An employee walks past a screen displaying market data at the Tel Aviv Stock Exchange.
(photo credit: REUTERS)
Israel Securities Authority chief Shmuel Hauser on Tuesday said that a recent trend of startups and companies choosing to stay private was detrimental to financial markets and the economy as a whole.
“We cannot accept this situation because it means damage to employment and growth,” Hauser said at a Globes conference on capital markets in Tel Aviv.
“In the past, public exposure was an advantage for liquidity the stock exchange offered and the ability to raise cheap capital, as well as the prestige earned by being on the exchange.
Today, despite these advantages, the exposure is considered a disadvantage and is leading to a situation that even companies whose securities are listed are considering delisting from the exchange and becoming private, far from the market,” he explained.
The Tel Aviv Stock Exchange has been struggling to reinvigorate itself in recent years, entering partnerships with foreign exchanges and listing a new variety of products to diversify its utility to companies and investors. It also made regulatory alignment a priority, to incentivize local companies to dual list, even if their primary trade platform is abroad.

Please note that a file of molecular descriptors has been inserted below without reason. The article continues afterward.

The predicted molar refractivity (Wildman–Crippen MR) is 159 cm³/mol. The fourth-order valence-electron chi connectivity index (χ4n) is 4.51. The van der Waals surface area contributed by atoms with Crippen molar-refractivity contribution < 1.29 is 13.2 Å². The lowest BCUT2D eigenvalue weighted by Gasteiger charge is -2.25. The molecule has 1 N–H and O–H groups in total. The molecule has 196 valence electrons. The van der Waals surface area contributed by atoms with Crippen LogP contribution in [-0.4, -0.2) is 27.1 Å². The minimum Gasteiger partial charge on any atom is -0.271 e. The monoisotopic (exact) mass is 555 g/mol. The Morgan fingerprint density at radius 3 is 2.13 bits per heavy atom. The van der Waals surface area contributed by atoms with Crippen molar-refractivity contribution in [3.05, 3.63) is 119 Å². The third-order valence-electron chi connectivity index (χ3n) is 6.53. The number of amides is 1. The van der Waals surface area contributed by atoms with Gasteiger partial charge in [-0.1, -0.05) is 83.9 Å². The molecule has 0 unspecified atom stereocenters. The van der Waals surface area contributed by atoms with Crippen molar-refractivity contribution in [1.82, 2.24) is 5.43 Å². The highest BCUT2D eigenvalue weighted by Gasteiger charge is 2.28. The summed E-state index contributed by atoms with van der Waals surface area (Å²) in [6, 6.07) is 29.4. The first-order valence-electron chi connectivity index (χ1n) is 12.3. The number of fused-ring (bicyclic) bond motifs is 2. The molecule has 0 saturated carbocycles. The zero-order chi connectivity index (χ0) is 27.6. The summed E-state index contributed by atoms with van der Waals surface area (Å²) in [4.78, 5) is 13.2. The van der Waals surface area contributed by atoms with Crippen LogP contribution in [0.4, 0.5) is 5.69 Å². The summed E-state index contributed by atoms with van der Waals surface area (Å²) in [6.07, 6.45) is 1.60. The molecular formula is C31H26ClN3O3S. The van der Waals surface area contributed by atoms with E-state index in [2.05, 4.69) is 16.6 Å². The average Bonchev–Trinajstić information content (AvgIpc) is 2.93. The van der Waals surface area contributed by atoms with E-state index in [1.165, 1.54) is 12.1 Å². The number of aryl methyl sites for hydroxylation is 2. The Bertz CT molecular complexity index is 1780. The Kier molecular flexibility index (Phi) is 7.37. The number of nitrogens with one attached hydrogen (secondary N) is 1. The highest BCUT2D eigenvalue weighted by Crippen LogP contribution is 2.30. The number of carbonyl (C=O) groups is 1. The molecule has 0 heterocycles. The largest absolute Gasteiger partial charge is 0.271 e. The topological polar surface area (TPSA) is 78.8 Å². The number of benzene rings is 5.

But the problems the TASE face are compounded by the facts Hauser cited; some companies simply don’t have a financial incentive to open themselves up to intense public scrutiny in order to raise cheap capital. The trend is not exclusive to Israel.
In the US, for example, the number of private billion-dollar companies grew from 13 in 2012 to 40 in 2014, according to Bloomberg, indicating that the companies saw no value in going public.
Elah Alkalay, VP Business Development at IBI investments, echoed Hauser’s sentiment.
“There are not enough large companies on the stock exchange,” she said, arguing that the government should provide tax incentives for companies going public. Another concern, she said, was that only four of the exchange’s members are non-bank entities, down from 11, meaning that most of the trading was being run by an increasingly small, uncompetitive sector.